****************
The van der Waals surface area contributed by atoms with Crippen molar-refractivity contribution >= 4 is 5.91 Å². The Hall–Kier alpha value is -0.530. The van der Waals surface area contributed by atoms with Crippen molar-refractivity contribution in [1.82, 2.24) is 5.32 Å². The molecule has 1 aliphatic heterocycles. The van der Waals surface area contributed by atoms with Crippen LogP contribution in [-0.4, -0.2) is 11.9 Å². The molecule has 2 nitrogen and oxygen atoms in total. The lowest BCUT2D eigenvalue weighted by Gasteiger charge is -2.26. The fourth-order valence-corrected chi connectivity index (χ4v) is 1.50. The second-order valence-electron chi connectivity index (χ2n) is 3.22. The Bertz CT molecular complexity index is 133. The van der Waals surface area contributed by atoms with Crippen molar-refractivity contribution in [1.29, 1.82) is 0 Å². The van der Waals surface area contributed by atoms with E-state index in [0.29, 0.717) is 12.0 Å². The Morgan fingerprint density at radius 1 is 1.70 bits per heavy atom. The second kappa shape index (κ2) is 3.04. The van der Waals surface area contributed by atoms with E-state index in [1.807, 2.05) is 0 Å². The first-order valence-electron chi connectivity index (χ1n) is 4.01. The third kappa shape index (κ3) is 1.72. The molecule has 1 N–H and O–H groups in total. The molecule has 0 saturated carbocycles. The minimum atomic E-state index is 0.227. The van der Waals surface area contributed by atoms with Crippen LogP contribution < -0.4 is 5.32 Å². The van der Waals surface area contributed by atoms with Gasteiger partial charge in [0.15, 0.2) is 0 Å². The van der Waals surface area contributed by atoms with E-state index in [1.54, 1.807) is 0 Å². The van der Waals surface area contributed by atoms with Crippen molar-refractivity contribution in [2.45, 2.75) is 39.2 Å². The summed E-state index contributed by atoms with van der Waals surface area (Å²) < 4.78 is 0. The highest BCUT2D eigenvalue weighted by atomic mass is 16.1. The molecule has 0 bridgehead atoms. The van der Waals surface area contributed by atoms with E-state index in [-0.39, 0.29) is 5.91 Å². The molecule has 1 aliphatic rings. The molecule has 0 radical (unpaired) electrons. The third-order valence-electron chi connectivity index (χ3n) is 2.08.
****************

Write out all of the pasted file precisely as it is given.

The van der Waals surface area contributed by atoms with Crippen molar-refractivity contribution >= 4 is 5.91 Å². The Hall–Kier alpha value is -0.530. The van der Waals surface area contributed by atoms with Crippen molar-refractivity contribution in [1.82, 2.24) is 5.32 Å². The molecule has 1 aliphatic heterocycles. The van der Waals surface area contributed by atoms with Crippen LogP contribution in [-0.4, -0.2) is 11.9 Å². The molecule has 2 nitrogen and oxygen atoms in total. The lowest BCUT2D eigenvalue weighted by Gasteiger charge is -2.26. The fourth-order valence-corrected chi connectivity index (χ4v) is 1.50. The second-order valence-electron chi connectivity index (χ2n) is 3.22. The Bertz CT molecular complexity index is 133. The van der Waals surface area contributed by atoms with Crippen molar-refractivity contribution in [1.29, 1.82) is 0 Å². The van der Waals surface area contributed by atoms with E-state index in [0.29, 0.717) is 12.0 Å². The Morgan fingerprint density at radius 1 is 1.70 bits per heavy atom. The second kappa shape index (κ2) is 3.04. The van der Waals surface area contributed by atoms with E-state index in [1.807, 2.05) is 0 Å². The first-order valence-electron chi connectivity index (χ1n) is 4.01. The third kappa shape index (κ3) is 1.72. The molecule has 1 N–H and O–H groups in total. The molecule has 0 saturated carbocycles. The minimum atomic E-state index is 0.227. The van der Waals surface area contributed by atoms with Crippen LogP contribution < -0.4 is 5.32 Å². The van der Waals surface area contributed by atoms with Gasteiger partial charge in [0.15, 0.2) is 0 Å². The van der Waals surface area contributed by atoms with E-state index in [1.54, 1.807) is 0 Å². The van der Waals surface area contributed by atoms with Crippen molar-refractivity contribution in [2.45, 2.75) is 39.2 Å². The summed E-state index contributed by atoms with van der Waals surface area (Å²) < 4.78 is 0. The highest BCUT2D eigenvalue weighted by atomic mass is 16.1. The molecule has 0 bridgehead atoms. The van der Waals surface area contributed by atoms with E-state index in [-0.39, 0.29) is 5.91 Å². The molecule has 1 aliphatic rings. The molecule has 0 radical (unpaired) electrons. The third-order valence-electron chi connectivity index (χ3n) is 2.08.